In 2013, Deloitte predicts that television will continue to dominate as a media source and as an impactful medium for advertising. With the advent of digitisation, the industry is expected to expand its reach using the digital platform to virtually every corner of the country. Content too will evolve as it focuses on localisation and targeted advertising to cater to regional tastes and needs.
The 2011 Census of India found that over 47% of Indian households have television sets and when we factor in community viewing, which is popular in rural areas, the coverage increases. Probably the only other device that has a higher coverage is the telephone/mobile. Television’s importance as a source of entertainment and a medium for advertising cannot be overemphasised.
The average viewer spends around 130 minutes per day watching TV. Of this, nearly 80% time is spent on a leading set of 30 channels. This means that the rest of the channels - anywhere from 150 to 350, depending on the DTH or cable operator - are fighting for a slice of roughly 26 minutes each day.13
The report titled ‘India Television Industry at an Inflection Point’ states that the television industry would expand at a compounded annual growth of 11% to hit $15 billion by 2017, up from the current $9 billion. This is a higher growth rate than that for China, the U.S. or the UK, but lower than the 16%, expected of the Indonesian television industry.14
Till a few years ago, print was the undisputed ‘King’ when it came to advertising media. Since then television, with its reach across all strata of society has become the preferred medium for advertising, While internet advertising is also been growing, it continues to trail the other two, given low penetration levels in the country.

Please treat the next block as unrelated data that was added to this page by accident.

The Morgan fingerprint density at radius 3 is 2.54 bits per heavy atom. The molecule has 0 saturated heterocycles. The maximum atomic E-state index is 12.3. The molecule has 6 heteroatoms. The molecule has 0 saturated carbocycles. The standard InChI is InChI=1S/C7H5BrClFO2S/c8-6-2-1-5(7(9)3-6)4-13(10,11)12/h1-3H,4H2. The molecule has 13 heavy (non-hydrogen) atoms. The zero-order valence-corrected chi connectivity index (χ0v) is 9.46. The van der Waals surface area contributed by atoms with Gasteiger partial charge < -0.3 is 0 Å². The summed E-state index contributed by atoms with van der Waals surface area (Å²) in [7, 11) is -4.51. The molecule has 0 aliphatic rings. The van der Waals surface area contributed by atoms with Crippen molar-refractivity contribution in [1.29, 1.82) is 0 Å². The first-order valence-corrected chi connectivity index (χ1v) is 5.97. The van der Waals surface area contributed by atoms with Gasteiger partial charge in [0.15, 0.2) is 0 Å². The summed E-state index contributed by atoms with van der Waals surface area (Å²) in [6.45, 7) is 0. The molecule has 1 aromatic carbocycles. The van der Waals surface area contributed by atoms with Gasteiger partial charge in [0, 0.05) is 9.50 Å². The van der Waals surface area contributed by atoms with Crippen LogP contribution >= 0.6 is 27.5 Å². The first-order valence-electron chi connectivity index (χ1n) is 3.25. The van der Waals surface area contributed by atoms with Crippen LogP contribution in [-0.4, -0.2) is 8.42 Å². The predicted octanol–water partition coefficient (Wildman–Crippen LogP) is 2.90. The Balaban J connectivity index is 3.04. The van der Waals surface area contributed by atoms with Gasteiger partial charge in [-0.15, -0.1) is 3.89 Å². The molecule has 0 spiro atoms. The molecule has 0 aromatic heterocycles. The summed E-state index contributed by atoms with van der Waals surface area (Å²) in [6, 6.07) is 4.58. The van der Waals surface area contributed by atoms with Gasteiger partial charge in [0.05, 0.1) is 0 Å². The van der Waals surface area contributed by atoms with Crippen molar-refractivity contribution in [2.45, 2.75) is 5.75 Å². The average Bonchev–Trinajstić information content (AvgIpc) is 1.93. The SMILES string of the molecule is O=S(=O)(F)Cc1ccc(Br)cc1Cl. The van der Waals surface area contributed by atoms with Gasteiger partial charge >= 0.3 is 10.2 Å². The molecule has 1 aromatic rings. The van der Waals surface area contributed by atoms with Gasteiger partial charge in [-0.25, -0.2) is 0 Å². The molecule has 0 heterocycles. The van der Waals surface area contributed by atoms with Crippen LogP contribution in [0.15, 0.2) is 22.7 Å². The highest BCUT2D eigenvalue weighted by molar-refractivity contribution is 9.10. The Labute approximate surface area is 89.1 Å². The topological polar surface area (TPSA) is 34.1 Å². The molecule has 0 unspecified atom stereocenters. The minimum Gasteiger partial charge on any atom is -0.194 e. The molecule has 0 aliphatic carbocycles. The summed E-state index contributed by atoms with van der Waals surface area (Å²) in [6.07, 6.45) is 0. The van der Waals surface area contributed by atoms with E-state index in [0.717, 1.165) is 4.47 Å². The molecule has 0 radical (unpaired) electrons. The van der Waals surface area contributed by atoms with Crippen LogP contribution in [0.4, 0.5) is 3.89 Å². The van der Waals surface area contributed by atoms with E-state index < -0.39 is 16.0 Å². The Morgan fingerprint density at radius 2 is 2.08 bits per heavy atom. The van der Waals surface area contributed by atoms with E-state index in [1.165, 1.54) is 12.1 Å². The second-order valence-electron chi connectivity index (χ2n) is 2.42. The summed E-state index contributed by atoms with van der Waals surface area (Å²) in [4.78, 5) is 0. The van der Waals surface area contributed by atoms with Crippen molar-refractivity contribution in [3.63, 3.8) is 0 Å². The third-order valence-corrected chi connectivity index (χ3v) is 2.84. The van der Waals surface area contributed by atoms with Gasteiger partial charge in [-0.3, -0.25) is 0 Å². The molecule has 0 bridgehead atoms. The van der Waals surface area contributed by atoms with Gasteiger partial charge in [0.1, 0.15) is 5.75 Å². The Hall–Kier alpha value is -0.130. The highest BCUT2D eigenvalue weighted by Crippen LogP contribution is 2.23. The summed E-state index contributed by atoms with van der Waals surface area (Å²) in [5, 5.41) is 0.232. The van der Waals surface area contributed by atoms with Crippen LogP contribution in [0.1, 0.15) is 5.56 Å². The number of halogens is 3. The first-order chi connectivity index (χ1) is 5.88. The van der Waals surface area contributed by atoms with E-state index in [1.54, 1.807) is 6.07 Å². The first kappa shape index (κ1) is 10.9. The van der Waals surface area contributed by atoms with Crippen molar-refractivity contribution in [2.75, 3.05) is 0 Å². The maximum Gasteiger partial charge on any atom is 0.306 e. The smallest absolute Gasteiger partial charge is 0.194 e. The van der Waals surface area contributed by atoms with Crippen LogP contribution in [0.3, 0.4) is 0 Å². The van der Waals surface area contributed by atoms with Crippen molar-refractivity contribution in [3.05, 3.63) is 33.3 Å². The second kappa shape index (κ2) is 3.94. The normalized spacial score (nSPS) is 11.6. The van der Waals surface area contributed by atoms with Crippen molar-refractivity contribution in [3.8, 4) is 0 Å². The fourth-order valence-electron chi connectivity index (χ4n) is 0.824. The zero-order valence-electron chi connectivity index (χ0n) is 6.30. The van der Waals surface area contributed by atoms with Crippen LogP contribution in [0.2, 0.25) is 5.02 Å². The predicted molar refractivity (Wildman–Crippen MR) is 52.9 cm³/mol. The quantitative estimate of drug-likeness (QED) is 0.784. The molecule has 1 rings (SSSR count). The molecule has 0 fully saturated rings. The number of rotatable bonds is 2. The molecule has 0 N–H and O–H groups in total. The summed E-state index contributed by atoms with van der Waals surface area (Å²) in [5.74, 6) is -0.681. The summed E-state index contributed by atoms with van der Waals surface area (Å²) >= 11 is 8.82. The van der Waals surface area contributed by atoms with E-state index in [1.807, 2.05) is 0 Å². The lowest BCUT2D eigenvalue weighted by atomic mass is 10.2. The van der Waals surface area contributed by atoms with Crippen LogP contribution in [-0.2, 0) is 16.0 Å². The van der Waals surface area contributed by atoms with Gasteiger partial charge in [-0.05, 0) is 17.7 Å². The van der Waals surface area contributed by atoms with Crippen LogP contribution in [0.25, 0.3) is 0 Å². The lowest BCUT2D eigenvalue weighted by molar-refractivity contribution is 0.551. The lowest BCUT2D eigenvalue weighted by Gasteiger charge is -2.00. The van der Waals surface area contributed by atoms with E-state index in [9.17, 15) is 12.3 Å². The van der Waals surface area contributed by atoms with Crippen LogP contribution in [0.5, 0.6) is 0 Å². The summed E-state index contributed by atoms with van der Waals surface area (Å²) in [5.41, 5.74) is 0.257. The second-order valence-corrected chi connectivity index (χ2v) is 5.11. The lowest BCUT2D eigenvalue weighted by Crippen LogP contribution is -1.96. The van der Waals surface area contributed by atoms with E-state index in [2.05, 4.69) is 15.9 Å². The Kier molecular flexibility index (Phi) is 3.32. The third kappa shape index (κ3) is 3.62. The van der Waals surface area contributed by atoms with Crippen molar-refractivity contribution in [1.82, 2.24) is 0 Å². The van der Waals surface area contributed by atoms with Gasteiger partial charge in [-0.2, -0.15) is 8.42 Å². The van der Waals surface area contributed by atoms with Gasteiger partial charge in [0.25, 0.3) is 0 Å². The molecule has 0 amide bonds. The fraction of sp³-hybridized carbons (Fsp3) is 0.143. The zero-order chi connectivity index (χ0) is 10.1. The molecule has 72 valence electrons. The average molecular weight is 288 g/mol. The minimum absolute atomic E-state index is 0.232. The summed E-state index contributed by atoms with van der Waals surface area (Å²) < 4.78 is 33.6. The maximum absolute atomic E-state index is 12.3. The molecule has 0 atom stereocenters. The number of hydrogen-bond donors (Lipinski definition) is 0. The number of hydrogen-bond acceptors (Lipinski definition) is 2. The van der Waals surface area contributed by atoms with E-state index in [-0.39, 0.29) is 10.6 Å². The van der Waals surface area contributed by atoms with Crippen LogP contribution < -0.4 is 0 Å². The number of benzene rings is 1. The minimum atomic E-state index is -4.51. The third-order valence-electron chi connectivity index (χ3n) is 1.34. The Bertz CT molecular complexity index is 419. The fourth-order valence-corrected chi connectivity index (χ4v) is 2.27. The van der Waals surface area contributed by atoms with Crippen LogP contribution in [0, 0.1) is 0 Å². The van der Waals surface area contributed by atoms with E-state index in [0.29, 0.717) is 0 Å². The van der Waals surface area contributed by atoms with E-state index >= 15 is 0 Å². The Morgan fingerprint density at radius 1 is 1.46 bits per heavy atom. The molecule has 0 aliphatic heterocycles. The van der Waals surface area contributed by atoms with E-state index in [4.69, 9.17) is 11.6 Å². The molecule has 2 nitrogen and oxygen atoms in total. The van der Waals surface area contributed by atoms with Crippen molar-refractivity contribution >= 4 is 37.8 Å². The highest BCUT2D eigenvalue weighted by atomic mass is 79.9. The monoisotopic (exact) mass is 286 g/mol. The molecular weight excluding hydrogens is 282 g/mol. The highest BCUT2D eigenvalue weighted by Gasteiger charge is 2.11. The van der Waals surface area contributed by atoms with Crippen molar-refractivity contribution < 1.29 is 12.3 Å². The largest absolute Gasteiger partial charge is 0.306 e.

Advertising spends in India are expected to grow 9% in 2013, according to the International Ad Spends 2012 report released by advertising data research service Warc.15
The advertising segment, which contributes about 35% of revenue in the entertainment and media industry in India, is dominated by television and print that constitute about 80% of the pie. This suggests that both the segments will continue to dominate the industry over the next five years.16
This trend re-emphasises the viewers’ preference to watch television. The Media Democracy Survey, commissioned by Deloitte found that 51% of those surveyed preferred to watch television on any device. Further, 64% responded that watching advertisements on television had the most influence on them, followed by reading them in the newspaper.17 With targeted advertising and localisation services, campaigns can be focused on a city or even a specific locality in a city.
Due to these changing trends, media planning for a campaign is more relevant than before. Matching ad campaigns to content and target audience are more critical as television viewership expands. There will be regional content in advertising, which will become an important part of a media campaign. With the number of channels in India crossing the 500 mark, the reach of an ad campaign can be phenomenal for building or maintaining a brand. Dubbing an advertisement in local/regional language and weaving the same with an outdoor and/or print media campaign is a trend, which is increasingly seen in the country and will be targeted to garner maximum recall amongst the masses.